Mounted Law Enforcement began in the U.S. in the 1800s. The effectiveness of mounted law enforcement propelled its growth until the invention of the automobile. Although the mounted seemed obsolete, law enforcement agencies quickly concluded that lawman and steed can track, chase and catch a suspect in places where an automobile cannot go.
Continuing through to modern times, mounted units can do things patrolmen in cars often can’t such as jump a curb, turn into a tight alley and even chase down a suspect fleeing on foot through a narrow stretch.
Mounted officers can maneuver in various terrains where other units cannot, such as thickened woods, dirt paths and mountains for search and rescue, to track a suspect or locate evidence.
It’s amazing how many crimes are deterred by a mounted officer who can see and be seen up to a half mile away.
Additionally, these officers on horseback are a force multiplier in managing large crowds: One mounted officer equals 15 to 20 officers on foot. Two mounted officers equal 30-40 patrolmen and so on.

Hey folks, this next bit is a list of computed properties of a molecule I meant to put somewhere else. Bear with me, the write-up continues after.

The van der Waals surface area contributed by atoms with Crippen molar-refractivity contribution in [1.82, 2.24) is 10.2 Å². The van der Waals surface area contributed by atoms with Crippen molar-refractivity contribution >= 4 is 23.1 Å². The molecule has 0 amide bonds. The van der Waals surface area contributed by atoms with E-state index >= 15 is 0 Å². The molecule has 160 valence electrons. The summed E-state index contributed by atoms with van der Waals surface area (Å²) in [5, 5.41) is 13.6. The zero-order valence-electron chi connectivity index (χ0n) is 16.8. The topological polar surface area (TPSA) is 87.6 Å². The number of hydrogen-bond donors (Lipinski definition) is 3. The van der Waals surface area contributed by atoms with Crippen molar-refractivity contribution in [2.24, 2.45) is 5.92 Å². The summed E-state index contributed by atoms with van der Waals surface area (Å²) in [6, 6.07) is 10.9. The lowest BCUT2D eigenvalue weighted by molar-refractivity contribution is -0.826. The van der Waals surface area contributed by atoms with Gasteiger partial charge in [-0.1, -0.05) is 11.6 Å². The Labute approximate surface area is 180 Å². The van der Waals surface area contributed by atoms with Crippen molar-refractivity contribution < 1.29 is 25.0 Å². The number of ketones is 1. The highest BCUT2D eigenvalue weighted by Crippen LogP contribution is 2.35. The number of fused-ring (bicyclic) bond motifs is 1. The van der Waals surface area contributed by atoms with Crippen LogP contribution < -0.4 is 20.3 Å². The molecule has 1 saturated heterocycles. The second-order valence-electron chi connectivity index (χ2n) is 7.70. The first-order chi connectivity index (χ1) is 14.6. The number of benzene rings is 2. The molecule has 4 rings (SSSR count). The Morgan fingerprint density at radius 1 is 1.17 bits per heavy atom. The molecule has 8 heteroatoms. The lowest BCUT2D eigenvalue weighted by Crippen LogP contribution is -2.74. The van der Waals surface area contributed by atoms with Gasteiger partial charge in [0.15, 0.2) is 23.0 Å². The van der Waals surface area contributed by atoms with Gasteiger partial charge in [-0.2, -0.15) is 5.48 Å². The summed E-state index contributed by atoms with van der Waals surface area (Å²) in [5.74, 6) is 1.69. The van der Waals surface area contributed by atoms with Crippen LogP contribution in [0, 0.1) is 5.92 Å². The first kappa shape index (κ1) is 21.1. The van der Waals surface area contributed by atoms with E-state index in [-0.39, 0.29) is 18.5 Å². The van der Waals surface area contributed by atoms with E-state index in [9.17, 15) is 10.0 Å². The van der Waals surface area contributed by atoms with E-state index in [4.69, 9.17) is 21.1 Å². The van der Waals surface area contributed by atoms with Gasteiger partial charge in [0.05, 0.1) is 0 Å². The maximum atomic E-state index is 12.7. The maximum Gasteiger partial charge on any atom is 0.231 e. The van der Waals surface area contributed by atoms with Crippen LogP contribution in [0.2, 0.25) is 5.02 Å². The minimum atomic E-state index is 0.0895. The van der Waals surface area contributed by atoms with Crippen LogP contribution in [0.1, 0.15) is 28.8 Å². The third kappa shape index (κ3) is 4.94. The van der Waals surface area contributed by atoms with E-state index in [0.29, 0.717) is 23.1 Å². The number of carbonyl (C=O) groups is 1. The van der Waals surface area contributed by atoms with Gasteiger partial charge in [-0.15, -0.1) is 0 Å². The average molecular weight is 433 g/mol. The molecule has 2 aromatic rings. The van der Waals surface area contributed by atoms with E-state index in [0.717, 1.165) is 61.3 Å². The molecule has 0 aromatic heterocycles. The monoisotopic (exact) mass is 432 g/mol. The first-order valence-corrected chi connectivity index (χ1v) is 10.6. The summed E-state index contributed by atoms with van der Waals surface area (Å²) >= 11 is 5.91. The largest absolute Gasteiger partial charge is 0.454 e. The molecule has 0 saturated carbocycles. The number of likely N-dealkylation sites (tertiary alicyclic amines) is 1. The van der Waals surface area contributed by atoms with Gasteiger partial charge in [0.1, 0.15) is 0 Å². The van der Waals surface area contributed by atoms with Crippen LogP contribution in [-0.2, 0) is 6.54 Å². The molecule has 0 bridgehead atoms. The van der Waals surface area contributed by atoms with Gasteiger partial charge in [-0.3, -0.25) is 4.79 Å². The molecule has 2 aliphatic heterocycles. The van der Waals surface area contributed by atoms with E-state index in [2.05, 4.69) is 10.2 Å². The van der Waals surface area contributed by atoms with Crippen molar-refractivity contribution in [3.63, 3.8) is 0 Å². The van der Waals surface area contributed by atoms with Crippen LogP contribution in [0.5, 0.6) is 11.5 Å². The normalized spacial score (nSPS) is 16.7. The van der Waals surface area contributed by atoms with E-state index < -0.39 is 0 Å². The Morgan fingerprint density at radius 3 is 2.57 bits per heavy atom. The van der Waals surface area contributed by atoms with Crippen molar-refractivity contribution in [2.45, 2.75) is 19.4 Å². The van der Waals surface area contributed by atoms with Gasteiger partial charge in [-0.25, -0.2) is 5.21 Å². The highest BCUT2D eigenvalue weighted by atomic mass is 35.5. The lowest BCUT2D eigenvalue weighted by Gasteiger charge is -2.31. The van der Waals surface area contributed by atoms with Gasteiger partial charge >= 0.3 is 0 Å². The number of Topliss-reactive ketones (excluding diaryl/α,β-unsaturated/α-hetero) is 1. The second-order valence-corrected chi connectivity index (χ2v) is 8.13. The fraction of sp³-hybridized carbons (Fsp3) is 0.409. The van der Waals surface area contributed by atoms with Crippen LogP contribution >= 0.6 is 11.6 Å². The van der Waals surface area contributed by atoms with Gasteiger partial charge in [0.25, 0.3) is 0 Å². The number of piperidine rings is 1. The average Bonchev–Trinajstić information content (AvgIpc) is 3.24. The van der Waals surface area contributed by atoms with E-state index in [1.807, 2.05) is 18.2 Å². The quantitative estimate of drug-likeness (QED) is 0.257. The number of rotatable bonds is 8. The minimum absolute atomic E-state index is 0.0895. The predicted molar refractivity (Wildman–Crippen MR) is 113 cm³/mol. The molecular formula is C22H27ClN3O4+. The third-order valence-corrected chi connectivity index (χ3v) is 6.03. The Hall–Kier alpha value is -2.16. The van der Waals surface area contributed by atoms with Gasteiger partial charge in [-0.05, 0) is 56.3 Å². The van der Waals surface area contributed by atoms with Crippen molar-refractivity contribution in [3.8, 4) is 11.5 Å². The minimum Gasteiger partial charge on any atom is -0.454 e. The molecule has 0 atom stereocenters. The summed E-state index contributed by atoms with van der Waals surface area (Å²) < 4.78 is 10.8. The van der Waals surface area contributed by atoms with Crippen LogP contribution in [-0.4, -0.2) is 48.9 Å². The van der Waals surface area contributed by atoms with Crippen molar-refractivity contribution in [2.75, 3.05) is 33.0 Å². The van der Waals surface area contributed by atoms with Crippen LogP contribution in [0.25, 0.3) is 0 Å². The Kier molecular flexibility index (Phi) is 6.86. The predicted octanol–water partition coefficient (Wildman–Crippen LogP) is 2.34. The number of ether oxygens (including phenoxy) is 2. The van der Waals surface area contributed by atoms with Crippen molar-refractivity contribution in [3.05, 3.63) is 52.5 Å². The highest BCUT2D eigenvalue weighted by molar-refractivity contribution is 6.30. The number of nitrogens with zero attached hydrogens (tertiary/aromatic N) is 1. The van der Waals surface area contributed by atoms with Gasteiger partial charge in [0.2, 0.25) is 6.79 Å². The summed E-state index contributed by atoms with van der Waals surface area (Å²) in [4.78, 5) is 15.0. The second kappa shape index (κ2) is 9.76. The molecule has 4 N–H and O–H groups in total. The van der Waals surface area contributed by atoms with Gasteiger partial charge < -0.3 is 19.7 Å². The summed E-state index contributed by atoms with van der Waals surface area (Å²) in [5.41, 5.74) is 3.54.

Mounted units are active in 39 states with over 150 mounted units nationwide. These units are operating within city and state police departments, sheriffs' departments, highway patrol, border patrol, U.S. parks and capitol parks. Lawman and steed are specialized partners who keep the streets safe with modern-day policing.
Most people are unaware of the full significance and dire need of a mounted unit. Law enforcement on horseback are vitally important to public safety while promoting positive interaction with the horse in the community.
Continuing through to modern times, Mounted units can do things patrolmen in cars often can’t like jump a curb, turn into a tight alley, and even chase down a suspect who's fleeing on foot through a narrow stretch.
Mounted officers can maneuver in various terrains such as thickens woods, dirt paths, in mountains for search and rescue, track a suspect or locate evidence.
It’s amazing how many crimes are deterred by a Mounted officer who can see and be seen for up to 1/2 a mile.